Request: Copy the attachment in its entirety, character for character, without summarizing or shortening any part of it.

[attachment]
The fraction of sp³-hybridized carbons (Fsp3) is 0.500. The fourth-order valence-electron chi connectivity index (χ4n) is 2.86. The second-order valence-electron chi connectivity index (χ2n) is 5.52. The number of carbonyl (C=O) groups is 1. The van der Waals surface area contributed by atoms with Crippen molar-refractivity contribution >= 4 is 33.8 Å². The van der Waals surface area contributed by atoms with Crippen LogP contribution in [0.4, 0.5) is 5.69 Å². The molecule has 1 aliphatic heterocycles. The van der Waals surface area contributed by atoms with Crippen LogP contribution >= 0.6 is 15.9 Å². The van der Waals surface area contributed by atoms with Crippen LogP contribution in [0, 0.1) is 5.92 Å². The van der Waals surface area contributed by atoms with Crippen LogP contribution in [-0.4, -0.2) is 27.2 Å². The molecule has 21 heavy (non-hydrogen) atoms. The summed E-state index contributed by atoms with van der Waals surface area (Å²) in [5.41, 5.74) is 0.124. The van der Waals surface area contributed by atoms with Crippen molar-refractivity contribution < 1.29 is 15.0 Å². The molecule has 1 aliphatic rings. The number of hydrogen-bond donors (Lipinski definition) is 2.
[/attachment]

The fraction of sp³-hybridized carbons (Fsp3) is 0.500. The fourth-order valence-electron chi connectivity index (χ4n) is 2.86. The second-order valence-electron chi connectivity index (χ2n) is 5.52. The number of carbonyl (C=O) groups is 1. The van der Waals surface area contributed by atoms with Crippen molar-refractivity contribution >= 4 is 33.8 Å². The van der Waals surface area contributed by atoms with Crippen LogP contribution in [0.4, 0.5) is 5.69 Å². The molecule has 1 aliphatic heterocycles. The van der Waals surface area contributed by atoms with Crippen LogP contribution >= 0.6 is 15.9 Å². The van der Waals surface area contributed by atoms with Crippen LogP contribution in [0, 0.1) is 5.92 Å². The van der Waals surface area contributed by atoms with Crippen LogP contribution in [-0.4, -0.2) is 27.2 Å². The molecule has 21 heavy (non-hydrogen) atoms. The summed E-state index contributed by atoms with van der Waals surface area (Å²) in [5.41, 5.74) is 0.124. The van der Waals surface area contributed by atoms with Crippen molar-refractivity contribution < 1.29 is 15.0 Å². The molecule has 1 aliphatic rings. The number of hydrogen-bond donors (Lipinski definition) is 2.